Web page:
May be possessed
And I, that take them from him now,
May yet ere night yield both my life and them
To some man else, as this dead man doth me. 60
Who's this? O God! it is my father's face,
Whom in this conflict I have kill'd.
O heavy times, begetting such events!
From London by the king was I ; 64
My father, being the Earl of Warwick's man,
Came on the part of York, press'd by his master;
And I, who at his hands receiv'd my life,
Have by my hands of life bereaved him. 68
Pardon me, God, I knew not what I did!
And pardon, father, for I knew not thee!
My tears shall wipe away these bloody marks;
And no more words till they have flow'd their fill. 72
King. O piteous spectacle! O bloody times!
Whiles lions war and battle for their dens,
Poor harmless lambs abide their enmity.
Weep, wretched man, I'll aid thee tear for tear; 76
And let our hearts and eyes, like civil war,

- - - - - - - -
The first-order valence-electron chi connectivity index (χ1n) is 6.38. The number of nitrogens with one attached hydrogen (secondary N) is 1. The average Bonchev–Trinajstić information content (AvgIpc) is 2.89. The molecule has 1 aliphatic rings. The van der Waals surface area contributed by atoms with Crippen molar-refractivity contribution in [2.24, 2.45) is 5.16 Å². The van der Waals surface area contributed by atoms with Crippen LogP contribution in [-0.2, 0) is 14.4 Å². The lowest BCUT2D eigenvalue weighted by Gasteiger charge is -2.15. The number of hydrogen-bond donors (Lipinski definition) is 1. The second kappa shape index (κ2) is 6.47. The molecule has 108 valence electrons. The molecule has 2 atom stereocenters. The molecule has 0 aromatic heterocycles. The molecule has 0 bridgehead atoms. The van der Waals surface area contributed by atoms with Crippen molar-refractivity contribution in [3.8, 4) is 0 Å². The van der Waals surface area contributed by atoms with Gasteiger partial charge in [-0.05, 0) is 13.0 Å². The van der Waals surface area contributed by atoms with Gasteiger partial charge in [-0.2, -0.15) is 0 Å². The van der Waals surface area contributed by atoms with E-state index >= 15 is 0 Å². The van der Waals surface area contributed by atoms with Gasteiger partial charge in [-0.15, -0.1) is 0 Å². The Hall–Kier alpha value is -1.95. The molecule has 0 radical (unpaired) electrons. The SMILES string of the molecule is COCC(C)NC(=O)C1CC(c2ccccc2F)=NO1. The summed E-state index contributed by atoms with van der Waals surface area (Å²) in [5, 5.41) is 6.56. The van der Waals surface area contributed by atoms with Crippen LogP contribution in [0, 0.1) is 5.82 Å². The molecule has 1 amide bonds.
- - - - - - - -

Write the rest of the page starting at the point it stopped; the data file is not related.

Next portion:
Be blind with tears, and break o'ercharg'd with grief.
Enter Father, bearing of his Son.
Fath. Thou that so stoutly hast resisted me,
Give me thy gold, if thou hast any gold, 80
For I have bought it with an hundred blows.
But let me see: is this our foeman's face?
Ah! no, no, no, it is mine only son.
Ah, boy, if any life be left in thee, 84
Throw up thine eye: see, see! what showers arise,
Blown with the windy tempest of my heart,
57 with: of
58 haply: by chance
62 unwares: unknowingly
64 press'd forth: led out by impressment
78 S. d.; cf. n.